I chair the Board of Directors of IPTC, a consortium of news agencies, publishers and system vendors, which develops and maintains technical standards for news, including NewsML-G2, rNews and News-in-JSON. I work with the Board to broaden adoption of IPTC standards, to maximize information sharing between members and to organize successful face-to-face meetings.
We hold face-to-face meetings in several locations throughout the year, although, most of the detailed work of the IPTC is now conducted via teleconferences and email discussions. Our Annual General Meeting for 2016 was held in Berlin in October. As well as being the time for formal votes and elections, the AGM is a chance for the IPTC to look back over the last year and to look ahead about what is in store. What follows is my prepared Chairman’s Report at the AGM.
Good morning from #IPTC Chairman @smyles, at the #IPTC Autumn Meeting 2016, #dpa in Berlin! pic.twitter.com/8u1KvBrfEu
— IPTC (@IPTC) October 24, 2016
The Only Constant
It is clear that the news industry is experiencing a great degree of change. The business side of news continues to be under pressure. And, in no small part, this is because the technology involved in the creation and distribution of news continues to rapidly evolve.
However, in many ways, this is a golden age of journalism. The demand for news and information has never been higher. The immediate and widespread distribution of news has never been easier.
The IPTC has been around for 51 years. I’ve been a delegate to the IPTC since 2000 and Chairman of the Board since June 2014. I’d like to give my perspective on the changes going on within the news industry and how IPTC has and will respond.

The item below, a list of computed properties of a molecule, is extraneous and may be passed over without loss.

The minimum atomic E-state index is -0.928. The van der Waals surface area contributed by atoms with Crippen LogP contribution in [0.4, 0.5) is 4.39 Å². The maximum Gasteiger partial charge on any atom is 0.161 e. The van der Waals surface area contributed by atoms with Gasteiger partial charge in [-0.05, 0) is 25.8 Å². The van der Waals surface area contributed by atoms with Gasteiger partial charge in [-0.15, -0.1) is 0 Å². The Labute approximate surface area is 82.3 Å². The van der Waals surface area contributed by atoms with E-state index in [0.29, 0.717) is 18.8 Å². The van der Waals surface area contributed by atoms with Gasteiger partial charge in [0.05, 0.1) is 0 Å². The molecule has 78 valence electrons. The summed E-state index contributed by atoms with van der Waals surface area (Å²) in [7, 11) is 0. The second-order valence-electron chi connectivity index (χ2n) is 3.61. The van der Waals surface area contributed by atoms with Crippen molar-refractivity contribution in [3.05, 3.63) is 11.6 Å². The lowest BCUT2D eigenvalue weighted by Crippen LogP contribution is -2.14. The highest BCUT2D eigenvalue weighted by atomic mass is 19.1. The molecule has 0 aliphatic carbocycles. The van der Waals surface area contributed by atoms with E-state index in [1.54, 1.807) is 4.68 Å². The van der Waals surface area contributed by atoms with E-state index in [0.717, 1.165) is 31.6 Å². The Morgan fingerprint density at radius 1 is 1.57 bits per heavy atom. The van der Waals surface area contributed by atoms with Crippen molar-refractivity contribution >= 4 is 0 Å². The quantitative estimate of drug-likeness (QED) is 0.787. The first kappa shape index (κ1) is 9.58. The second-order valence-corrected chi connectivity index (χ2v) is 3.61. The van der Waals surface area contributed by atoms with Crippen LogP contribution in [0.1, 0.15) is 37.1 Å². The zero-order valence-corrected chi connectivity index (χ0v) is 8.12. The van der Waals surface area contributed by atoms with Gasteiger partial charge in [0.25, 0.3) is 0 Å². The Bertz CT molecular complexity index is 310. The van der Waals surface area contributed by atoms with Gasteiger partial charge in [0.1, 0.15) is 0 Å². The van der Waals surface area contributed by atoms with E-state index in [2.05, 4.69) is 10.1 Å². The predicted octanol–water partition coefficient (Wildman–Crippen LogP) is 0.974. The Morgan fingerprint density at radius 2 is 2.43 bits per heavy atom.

We’re On a Mission
IPTC is rooted in – and foundational to – the news industry. Our open source standards for news technology enable the operations of hundreds of news and media organizations, large and small. IPTC standards are instrumental in the software used to create, edit, archive and distribute news and information around the world.
We are starting to evolve the scope of our work beyond standards – such as via the EXTRA project to build an open source rules-based classification engine. Much of what we do is relevant to not only news agencies and publishers, but also to photographers, videographers, academics and archivists. By bringing together these diverse groups, we can not only create powerful, efficient standards and technologies, but also learn from each other about what works and what does not.
What’s Going On?
- continuing to improve documentation – to make it easier to get going with a standard and simpler to grasp the nuances when you want to expand your implementation
- making our standards more coherent and consistent – as many organizations need to use a combination
Great discussion about #IPTC alliance, collaboration with International Image Interoperability Framework @IIIFramework re: #Photo #Metadata pic.twitter.com/EFWdOf7aC6
— IPTC (@IPTC) October 24, 2016
PM session: standards makers PB Core, Media Institute; product vendors inVid, Extensis, Canto, Dextro, Mainstream Data on metadata workflows pic.twitter.com/9EJJQmjDwp
— IPTC (@IPTC) October 25, 2016
IPTC is a membership-driven organization. Membership fees represent the vast majority of the revenue for our organization. As the news industry as a whole continues to feel pressure – including downsizing, mergers and, unfortunately some members going out of business – the IPTC is experiencing downward pressure on its own revenue. So, we are working on ways to reach new members, whilst at the same time ensuring that existing members continue to derive value. We’re also open to exploring new ways of generating revenue which fit with our mission – let us know your ideas!
What new areas should the IPTC focus on? Many journalists are experimenting with an array of technologies – Augmented Reality, Virtual Reality, 360 degree photos, drones and bots, to name but a few. And let’s not forget about the “Cambrian Explosion” of technologies related to news and metadata on the Web, including AMP, AppleNews, Instant Articles, rNews, Schema.org and OpenGraph. How can IPTC help – negotiating standards? Developing best practices? Navigating the ethics of these technologies?
If you’re not happy, then please tell me!
I Want to Thank You
Finally, I’d like to extend a special thanks to Michael Steidl, Managing Director of the IPTC, who is personally involved in almost every aspect of what we do.